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Granville's Steaks a Claim on Quality Food and Service

December 19, 1991|MAX JACOBSON | Max Jacobson is a free-lance writer who reviews restaurants weekly for The Times Orange County Edition

The great American steakhouse is supposed to be a dying breed, but Granville's at the Disneyland Hotel breathes new life into the genre.

This dark, rich-looking room, all brown wood, carved glass and deep shades of burgundy, flies in the face of the bright California steak pit and its casual traditions. It's a throwback to more formal masculine establishments such as New York's Peter Luger or the clubby steakhouses of Chicago and Kansas City.

The restaurant didn't start out that way. It was named for Bonita Granville, a child actress and later leading lady who starred in a number of '30s and early '40s films ("Nancy Drew," "Ah, Wilderness," "These Three," etc.) and was married to Jack Wrather, the original owner of the hotel. Their vision of fine dining ran to French cuisine and compulsory dinner jackets for gentlemen--attributes that do not apply to the restaurant today. The conference-goers and Japanese tourists who make up the bulk of the hotel guests never really embraced that concept, so in December, 1989, after slight remodeling, Granville's reopened in its current incarnation. It has been virtually packed ever since.

With good reason. This place is a class act, with solicitous service, comfortable ambience and food better than you have a right to expect from a hotel restaurant. Everything served is oversized, from the 20-ounce Kansas City strip to the 20-layer chocolate cake. And that information doesn't appear to be privileged. Don't stop by on a whim at 7:30 and expect a table.

Appetizers and salads are announced to you by the waiters, a fresh-faced, Disney-happy bunch at least a generation younger than the hardened veterans who wait at Eastern steakhouses. The best of these appetizers are typical steakhouse fare: Caesar salad, oysters Rockefeller, thick-sliced tomatoes with Roquefort. The dense and muscular Caesar is highlighted by a creamy dressing with real bite that clings to the good greens for dear life.

There are man-sized chunks of real Roquefort on these tomatoes, too--ripe, red rounds not a bit mealy or sour. And the oysters, despite their pedigree, are real down-home. Five are served in their shells on a bed of rock salt, in a hearty sauce thick with chopped spinach and baked to a bubbling golden brown. Only a dish of bland, buttery sauteed mushroom caps fails to live up to steakhouse standard.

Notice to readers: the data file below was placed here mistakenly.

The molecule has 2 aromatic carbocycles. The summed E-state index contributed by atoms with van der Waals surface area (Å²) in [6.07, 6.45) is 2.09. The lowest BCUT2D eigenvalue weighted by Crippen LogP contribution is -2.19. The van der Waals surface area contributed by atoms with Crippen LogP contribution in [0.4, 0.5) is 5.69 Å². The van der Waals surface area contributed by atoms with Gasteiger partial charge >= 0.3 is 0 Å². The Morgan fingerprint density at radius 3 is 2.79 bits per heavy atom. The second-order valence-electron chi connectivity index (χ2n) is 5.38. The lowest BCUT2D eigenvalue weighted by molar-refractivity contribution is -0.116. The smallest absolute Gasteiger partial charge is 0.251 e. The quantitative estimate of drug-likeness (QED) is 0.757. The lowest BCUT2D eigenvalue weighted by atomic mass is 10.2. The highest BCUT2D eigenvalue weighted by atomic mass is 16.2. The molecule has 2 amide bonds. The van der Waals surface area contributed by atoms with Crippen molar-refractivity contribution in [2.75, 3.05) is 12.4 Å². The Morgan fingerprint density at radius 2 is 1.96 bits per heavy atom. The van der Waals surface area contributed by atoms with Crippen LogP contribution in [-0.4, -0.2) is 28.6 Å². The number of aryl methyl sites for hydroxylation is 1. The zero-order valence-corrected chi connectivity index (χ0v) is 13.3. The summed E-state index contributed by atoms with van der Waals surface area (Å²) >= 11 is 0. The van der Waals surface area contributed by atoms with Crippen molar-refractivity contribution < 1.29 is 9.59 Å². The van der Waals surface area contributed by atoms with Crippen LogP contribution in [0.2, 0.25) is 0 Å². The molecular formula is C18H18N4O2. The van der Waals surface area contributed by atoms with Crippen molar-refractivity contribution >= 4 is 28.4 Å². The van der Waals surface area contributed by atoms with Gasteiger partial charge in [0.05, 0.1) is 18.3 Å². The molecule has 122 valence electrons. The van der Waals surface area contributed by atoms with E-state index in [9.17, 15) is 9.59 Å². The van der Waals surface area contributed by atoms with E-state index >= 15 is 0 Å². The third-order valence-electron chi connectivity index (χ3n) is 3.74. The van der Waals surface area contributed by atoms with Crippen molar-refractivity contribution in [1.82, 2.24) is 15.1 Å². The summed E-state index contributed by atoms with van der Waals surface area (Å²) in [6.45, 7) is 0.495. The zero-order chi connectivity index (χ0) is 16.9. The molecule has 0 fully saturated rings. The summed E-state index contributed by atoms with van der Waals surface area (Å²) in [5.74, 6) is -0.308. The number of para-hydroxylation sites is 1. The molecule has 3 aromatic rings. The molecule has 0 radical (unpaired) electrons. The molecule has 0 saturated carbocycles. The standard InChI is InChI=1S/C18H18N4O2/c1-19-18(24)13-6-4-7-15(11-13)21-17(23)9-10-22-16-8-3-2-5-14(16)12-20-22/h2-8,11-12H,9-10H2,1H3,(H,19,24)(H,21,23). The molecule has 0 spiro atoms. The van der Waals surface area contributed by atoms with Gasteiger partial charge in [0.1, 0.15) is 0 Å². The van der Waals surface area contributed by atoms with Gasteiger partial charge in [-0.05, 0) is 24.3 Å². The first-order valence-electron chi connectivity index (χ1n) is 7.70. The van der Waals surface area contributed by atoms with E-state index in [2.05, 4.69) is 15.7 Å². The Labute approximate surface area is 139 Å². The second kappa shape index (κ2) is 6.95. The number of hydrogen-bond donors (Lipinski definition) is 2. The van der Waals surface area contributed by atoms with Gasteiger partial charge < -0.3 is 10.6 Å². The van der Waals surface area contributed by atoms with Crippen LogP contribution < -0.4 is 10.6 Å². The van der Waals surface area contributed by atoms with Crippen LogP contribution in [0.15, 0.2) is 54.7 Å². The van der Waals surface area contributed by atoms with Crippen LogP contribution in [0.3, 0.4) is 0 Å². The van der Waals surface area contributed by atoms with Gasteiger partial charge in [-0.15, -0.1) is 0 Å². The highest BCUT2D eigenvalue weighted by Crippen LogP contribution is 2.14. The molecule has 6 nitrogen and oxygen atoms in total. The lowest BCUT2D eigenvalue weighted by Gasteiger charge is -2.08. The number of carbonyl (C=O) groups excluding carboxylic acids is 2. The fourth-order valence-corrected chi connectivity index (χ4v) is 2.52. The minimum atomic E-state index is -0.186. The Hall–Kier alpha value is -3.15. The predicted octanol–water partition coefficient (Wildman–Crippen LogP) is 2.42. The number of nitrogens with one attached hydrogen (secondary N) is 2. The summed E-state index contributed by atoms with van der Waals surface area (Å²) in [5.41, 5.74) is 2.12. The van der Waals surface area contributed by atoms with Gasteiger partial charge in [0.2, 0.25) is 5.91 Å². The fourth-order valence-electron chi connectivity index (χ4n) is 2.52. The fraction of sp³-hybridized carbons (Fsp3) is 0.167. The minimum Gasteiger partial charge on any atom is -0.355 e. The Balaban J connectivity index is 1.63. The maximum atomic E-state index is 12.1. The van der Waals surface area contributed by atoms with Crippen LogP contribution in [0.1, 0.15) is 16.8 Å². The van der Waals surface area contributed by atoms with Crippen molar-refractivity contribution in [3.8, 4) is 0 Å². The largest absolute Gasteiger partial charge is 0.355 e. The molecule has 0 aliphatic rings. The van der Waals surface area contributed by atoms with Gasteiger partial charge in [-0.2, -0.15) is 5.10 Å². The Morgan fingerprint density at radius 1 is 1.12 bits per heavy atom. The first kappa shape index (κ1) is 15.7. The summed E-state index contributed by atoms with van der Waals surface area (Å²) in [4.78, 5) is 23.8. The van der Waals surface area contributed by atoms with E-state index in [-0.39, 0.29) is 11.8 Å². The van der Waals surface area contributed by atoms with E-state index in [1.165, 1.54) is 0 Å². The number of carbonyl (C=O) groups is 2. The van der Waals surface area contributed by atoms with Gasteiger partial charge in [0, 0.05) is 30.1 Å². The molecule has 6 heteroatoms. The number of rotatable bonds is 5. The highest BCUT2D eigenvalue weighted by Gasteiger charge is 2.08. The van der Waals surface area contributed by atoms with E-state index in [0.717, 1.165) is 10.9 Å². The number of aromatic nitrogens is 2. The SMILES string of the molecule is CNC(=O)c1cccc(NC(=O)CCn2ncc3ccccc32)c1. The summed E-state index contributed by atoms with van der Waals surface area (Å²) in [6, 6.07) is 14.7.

After you have polished off the first course, the waiter delivers the coup de grace in the form of a large marble-topped cart. This cart is laden with steaks, chops and seafoods. You're on your own.

You may notice a lobster tank as you enter the restaurant, but if you happen to miss it, the lobster on the cart will certainly grab your attention. It's a real Maine beauty, between 2 and 3 pounds, ready to be baked and stuffed for your pleasure (for $39.95, by far the most expensive thing on the menu). One of us couldn't resist, and the rewards were considerable. The tasty, coral-colored crab meat and bread crumb stuffing, though, seems a bit like overkill. Lobster meat dipped in drawn butter needs no embellishments.

But then, neither do these magnificent-looking steaks and chops, rosy pink and waiting to be charred or broiled to your specifications. Filet mignon is the smallest, and in this context, perhaps the most sensible. Mine came, as requested, charred rare--a bit too black on the outside, perhaps, but perfectly tender and juicy through and through.

As with all steaks here, this filet is dry-aged Kansas City prime and possibly the best of the lot. The dieter in our group threw up his hands and went for the Porterhouse, another monstrous cut, bone in. The Porterhouse here isn't nearly as tender as some I've tasted, but is still a good piece of meat. I wouldn't say that about the tough Kansas City strip, though. You can't beat it for sheer volume, but it is the most gristly cut the restaurant serves.

For steak avoiders, there are a few intelligent alternatives. Fresh salmon and swordfish steaks are also available, as well as free-range chicken. A five-rib veal rack is another dish the restaurant is proud of. It is served juicy and charred, wonderfully tender.

Side dishes include baked potato, Minnesota wild rice, creamed spinach and asparagus hollandaise. Except for the slightly mushy potato, these dishes are a virtual dead heat. The wild rice is fragrant and grainy, and the creamed spinach light and fresh. If forced to choose one, though, I would go with the asparagus. These are narrow, crunchy spears draped with a frothy, lemony hollandaise.

If there is room for dessert, plan on a chocolate binge. The 20-layer cake is not idly named. There really are 20 layers of fudgy cake, and a thick chocolate glaze on the top . . . well, on the side, really. The cake is too top heavy to sit upright. Next best would be the peanut butter cream pie, an individual pie with pudding-like filling sitting in a chocolate crust. Both these desserts come smothered in thick whipped cream.

I should mention Granville's beefed-up wine list. The old Granville, despite the French theme, had a limited selection of California wines. This list, loaded with reds, spans the world and has good values like an '86 Guenoc Lake County Cabernet for only $24.

Granville's is deceptively expensive because practically everything is a la carte. Appetizers are $3.95 to $8.25. Salads are $3.50. Entrees are $14.95 to $39.95. Side dishes are $1.95 to $3.75. Desserts are $3.50 to $4.25.


* Disneyland Hotel, 1150 W. Cerritos Ave., Anaheim.

* (714) 778-6600.

* Dinner 5:30 to 10 p.m. nightly.

* All major cards accepted.

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